Di’s husband David was diagnosed with PSP in 1998 and died in 2003, just four and a half years later. Since then Di has volunteered for PSPA.
Having served for over 21 years, Di is one of our longest serving volunteers and is determined to continue, for as long as she is able to help others affected.
“David was a farmer. A big strong man, I gradually noticed he was getting very unsteady, with the occasional fall thrown in. David had never been to the GP in his life, the doctor couldn’t even find his notes.
“When we saw the neurologist, he took one look at David and told him he had PSP. He gave us a leaflet with a contact number for Michael Koe, who, at the time was running PSPA from his home.
“Two days later Michael called. He was amazing and I shall always be grateful for that call. I had no idea what we were up against, so speaking to someone who knew about the condition, and had personal experience in caring for their loved one, made such a difference. Michael shared how he had cared for his wife Susan and told me to call anytime. That call set me on a path to help people also faced with PSP. I saw the difference talking to someone who had been there meant to me, so I wanted to do that for others.
“With David, things got worse very quickly. Soon it became obvious he could no longer farm. He had to get rid of his beloved cows. It was a horrendous time. We auctioned off the cows first, followed by machinery.
“Watching his old life being dismantled like this must have been unbearingly hard for David. Not that he ever complained or asked ‘why me’? He was the easiest person in the world to take care of. I nursed David for four and a half years. He had a PEG fitted, was on a ventilator, could no longer see or speak. In the end, he was bedridden.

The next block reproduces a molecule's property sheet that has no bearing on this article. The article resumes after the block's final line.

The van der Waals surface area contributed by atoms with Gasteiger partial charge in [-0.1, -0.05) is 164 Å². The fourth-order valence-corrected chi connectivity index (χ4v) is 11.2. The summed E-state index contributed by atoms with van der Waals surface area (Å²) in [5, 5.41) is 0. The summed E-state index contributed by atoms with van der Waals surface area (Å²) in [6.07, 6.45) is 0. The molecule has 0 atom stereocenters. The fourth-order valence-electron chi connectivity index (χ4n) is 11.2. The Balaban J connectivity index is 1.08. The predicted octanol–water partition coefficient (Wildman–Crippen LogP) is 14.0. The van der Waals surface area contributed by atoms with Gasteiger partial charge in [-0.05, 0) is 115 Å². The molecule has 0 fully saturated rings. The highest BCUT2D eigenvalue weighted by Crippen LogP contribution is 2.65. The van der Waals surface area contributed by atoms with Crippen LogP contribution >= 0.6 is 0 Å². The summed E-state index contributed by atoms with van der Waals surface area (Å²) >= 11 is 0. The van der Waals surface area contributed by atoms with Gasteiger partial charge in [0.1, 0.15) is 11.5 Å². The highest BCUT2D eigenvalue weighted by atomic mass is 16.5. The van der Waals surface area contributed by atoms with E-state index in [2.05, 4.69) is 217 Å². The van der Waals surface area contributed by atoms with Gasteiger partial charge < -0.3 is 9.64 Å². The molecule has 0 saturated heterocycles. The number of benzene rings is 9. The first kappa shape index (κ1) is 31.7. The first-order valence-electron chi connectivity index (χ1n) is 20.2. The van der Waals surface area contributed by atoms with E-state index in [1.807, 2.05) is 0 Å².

“Maggie Rose, one of the first employees at PSPA, got in touch. I attended the very first meeting and helped make teas and coffees. When I was asked to help coordinate the meetings I didn’t hesitate. I’ve done it ever since. Remembering the impact of Michael Koe’s call, I wanted to try and have that impact on other families.
“I can’t believe I have been involved with PSPA for 21 years. I love it and it means so much to me because it has played such a huge part of my life. I am doing this for David. He was such an incredible man. Very quiet, but also very brave and stoic.
“I don’t know how much longer I can continue to volunteer, but I am determined to keep going for as long as I am able. Those of us who have been there need to stick together.”